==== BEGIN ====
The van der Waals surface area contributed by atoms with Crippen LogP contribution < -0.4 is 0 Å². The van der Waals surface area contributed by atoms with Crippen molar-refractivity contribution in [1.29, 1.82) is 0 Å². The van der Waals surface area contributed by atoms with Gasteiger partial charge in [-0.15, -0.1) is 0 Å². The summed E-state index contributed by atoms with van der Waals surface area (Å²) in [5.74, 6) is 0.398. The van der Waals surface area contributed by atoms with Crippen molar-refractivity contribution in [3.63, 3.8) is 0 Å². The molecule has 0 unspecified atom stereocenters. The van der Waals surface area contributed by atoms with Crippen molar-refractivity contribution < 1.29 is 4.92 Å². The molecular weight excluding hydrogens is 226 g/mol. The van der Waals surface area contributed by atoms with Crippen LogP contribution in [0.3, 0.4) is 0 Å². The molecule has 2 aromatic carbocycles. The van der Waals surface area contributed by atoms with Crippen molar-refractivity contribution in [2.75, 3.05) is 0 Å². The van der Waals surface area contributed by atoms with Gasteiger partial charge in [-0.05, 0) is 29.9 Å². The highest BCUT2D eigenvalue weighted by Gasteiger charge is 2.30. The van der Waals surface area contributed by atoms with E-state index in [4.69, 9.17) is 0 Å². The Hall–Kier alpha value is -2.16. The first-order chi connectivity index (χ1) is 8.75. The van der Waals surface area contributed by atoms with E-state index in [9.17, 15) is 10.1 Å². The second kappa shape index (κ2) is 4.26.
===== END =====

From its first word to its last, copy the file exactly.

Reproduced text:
The van der Waals surface area contributed by atoms with Crippen LogP contribution < -0.4 is 0 Å². The van der Waals surface area contributed by atoms with Crippen molar-refractivity contribution in [1.29, 1.82) is 0 Å². The van der Waals surface area contributed by atoms with Gasteiger partial charge in [-0.15, -0.1) is 0 Å². The summed E-state index contributed by atoms with van der Waals surface area (Å²) in [5.74, 6) is 0.398. The van der Waals surface area contributed by atoms with Crippen molar-refractivity contribution in [3.63, 3.8) is 0 Å². The molecule has 0 unspecified atom stereocenters. The van der Waals surface area contributed by atoms with Crippen molar-refractivity contribution < 1.29 is 4.92 Å². The molecular weight excluding hydrogens is 226 g/mol. The van der Waals surface area contributed by atoms with Crippen LogP contribution in [0.3, 0.4) is 0 Å². The molecule has 2 aromatic carbocycles. The van der Waals surface area contributed by atoms with Crippen molar-refractivity contribution in [2.75, 3.05) is 0 Å². The van der Waals surface area contributed by atoms with Gasteiger partial charge in [-0.05, 0) is 29.9 Å². The highest BCUT2D eigenvalue weighted by Gasteiger charge is 2.30. The van der Waals surface area contributed by atoms with E-state index in [4.69, 9.17) is 0 Å². The Hall–Kier alpha value is -2.16. The first-order chi connectivity index (χ1) is 8.75. The van der Waals surface area contributed by atoms with E-state index in [9.17, 15) is 10.1 Å². The second kappa shape index (κ2) is 4.26.